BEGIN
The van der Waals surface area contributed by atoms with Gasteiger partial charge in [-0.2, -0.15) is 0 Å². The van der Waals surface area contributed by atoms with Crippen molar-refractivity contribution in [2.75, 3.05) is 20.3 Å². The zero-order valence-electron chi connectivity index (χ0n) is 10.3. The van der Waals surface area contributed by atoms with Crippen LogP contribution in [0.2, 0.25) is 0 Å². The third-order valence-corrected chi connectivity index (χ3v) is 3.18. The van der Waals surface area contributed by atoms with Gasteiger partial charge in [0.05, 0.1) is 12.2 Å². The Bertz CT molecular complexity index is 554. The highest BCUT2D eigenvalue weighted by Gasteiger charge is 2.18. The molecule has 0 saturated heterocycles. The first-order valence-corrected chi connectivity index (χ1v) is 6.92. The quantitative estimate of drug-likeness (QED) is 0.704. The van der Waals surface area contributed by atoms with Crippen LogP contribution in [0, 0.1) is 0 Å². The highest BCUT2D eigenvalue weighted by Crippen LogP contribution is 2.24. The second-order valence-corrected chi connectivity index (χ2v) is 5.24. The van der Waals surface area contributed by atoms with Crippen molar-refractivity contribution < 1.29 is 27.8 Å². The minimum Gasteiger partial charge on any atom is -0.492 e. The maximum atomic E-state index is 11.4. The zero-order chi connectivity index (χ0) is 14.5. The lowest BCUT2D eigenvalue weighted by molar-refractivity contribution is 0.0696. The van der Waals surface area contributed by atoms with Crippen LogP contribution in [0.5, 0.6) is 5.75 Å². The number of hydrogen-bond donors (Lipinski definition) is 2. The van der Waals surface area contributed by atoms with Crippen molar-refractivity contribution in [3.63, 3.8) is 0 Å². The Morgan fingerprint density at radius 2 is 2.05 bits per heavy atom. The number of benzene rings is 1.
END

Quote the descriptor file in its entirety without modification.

The van der Waals surface area contributed by atoms with Gasteiger partial charge in [-0.2, -0.15) is 0 Å². The van der Waals surface area contributed by atoms with Crippen molar-refractivity contribution in [2.75, 3.05) is 20.3 Å². The zero-order valence-electron chi connectivity index (χ0n) is 10.3. The van der Waals surface area contributed by atoms with Crippen LogP contribution in [0.2, 0.25) is 0 Å². The third-order valence-corrected chi connectivity index (χ3v) is 3.18. The van der Waals surface area contributed by atoms with Gasteiger partial charge in [0.05, 0.1) is 12.2 Å². The Bertz CT molecular complexity index is 554. The highest BCUT2D eigenvalue weighted by Gasteiger charge is 2.18. The molecule has 0 saturated heterocycles. The first-order valence-corrected chi connectivity index (χ1v) is 6.92. The quantitative estimate of drug-likeness (QED) is 0.704. The van der Waals surface area contributed by atoms with Crippen LogP contribution in [0, 0.1) is 0 Å². The highest BCUT2D eigenvalue weighted by Crippen LogP contribution is 2.24. The second-order valence-corrected chi connectivity index (χ2v) is 5.24. The van der Waals surface area contributed by atoms with Crippen molar-refractivity contribution < 1.29 is 27.8 Å². The minimum Gasteiger partial charge on any atom is -0.492 e. The maximum atomic E-state index is 11.4. The zero-order chi connectivity index (χ0) is 14.5. The lowest BCUT2D eigenvalue weighted by molar-refractivity contribution is 0.0696. The van der Waals surface area contributed by atoms with Crippen LogP contribution in [0.5, 0.6) is 5.75 Å². The number of hydrogen-bond donors (Lipinski definition) is 2. The van der Waals surface area contributed by atoms with Crippen molar-refractivity contribution in [3.63, 3.8) is 0 Å². The Morgan fingerprint density at radius 2 is 2.05 bits per heavy atom. The number of benzene rings is 1.